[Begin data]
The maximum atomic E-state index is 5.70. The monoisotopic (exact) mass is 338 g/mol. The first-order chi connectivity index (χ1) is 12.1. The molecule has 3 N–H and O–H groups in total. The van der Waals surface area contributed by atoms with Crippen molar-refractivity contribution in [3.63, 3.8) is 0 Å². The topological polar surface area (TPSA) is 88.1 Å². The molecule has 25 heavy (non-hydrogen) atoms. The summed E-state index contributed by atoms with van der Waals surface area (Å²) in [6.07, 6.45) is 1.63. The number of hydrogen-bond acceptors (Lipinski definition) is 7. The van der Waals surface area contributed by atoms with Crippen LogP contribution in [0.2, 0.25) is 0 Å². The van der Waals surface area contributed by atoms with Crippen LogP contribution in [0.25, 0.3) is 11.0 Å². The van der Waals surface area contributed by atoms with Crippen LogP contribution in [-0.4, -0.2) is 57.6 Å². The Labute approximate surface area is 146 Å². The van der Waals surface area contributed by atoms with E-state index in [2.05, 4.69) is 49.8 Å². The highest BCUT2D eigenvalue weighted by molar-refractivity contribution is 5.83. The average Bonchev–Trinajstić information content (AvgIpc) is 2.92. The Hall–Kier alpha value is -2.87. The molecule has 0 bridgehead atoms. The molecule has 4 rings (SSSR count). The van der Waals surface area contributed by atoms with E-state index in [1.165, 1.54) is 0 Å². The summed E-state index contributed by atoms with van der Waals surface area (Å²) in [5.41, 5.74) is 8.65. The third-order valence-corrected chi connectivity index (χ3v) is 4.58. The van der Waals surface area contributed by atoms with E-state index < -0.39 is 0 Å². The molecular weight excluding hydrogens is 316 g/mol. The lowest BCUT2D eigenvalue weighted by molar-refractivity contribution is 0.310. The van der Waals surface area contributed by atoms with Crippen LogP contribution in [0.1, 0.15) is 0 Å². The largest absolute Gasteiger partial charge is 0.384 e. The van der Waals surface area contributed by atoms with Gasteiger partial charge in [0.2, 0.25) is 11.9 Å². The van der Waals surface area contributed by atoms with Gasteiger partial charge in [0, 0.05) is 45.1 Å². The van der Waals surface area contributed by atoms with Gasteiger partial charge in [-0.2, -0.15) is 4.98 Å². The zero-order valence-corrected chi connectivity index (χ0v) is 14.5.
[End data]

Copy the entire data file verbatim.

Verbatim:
The maximum atomic E-state index is 5.70. The monoisotopic (exact) mass is 338 g/mol. The first-order chi connectivity index (χ1) is 12.1. The molecule has 3 N–H and O–H groups in total. The van der Waals surface area contributed by atoms with Crippen molar-refractivity contribution in [3.63, 3.8) is 0 Å². The topological polar surface area (TPSA) is 88.1 Å². The molecule has 25 heavy (non-hydrogen) atoms. The summed E-state index contributed by atoms with van der Waals surface area (Å²) in [6.07, 6.45) is 1.63. The number of hydrogen-bond acceptors (Lipinski definition) is 7. The van der Waals surface area contributed by atoms with Crippen LogP contribution in [0.2, 0.25) is 0 Å². The van der Waals surface area contributed by atoms with Crippen LogP contribution in [0.25, 0.3) is 11.0 Å². The van der Waals surface area contributed by atoms with Crippen LogP contribution in [-0.4, -0.2) is 57.6 Å². The Labute approximate surface area is 146 Å². The van der Waals surface area contributed by atoms with E-state index in [2.05, 4.69) is 49.8 Å². The highest BCUT2D eigenvalue weighted by molar-refractivity contribution is 5.83. The average Bonchev–Trinajstić information content (AvgIpc) is 2.92. The Hall–Kier alpha value is -2.87. The molecule has 0 bridgehead atoms. The molecule has 4 rings (SSSR count). The van der Waals surface area contributed by atoms with E-state index in [1.165, 1.54) is 0 Å². The summed E-state index contributed by atoms with van der Waals surface area (Å²) in [5.41, 5.74) is 8.65. The third-order valence-corrected chi connectivity index (χ3v) is 4.58. The van der Waals surface area contributed by atoms with E-state index < -0.39 is 0 Å². The molecular weight excluding hydrogens is 316 g/mol. The lowest BCUT2D eigenvalue weighted by molar-refractivity contribution is 0.310. The van der Waals surface area contributed by atoms with Crippen LogP contribution in [0.1, 0.15) is 0 Å². The largest absolute Gasteiger partial charge is 0.384 e. The van der Waals surface area contributed by atoms with Gasteiger partial charge in [0.2, 0.25) is 11.9 Å². The van der Waals surface area contributed by atoms with Gasteiger partial charge in [0, 0.05) is 45.1 Å². The van der Waals surface area contributed by atoms with Gasteiger partial charge in [-0.2, -0.15) is 4.98 Å². The zero-order valence-corrected chi connectivity index (χ0v) is 14.5.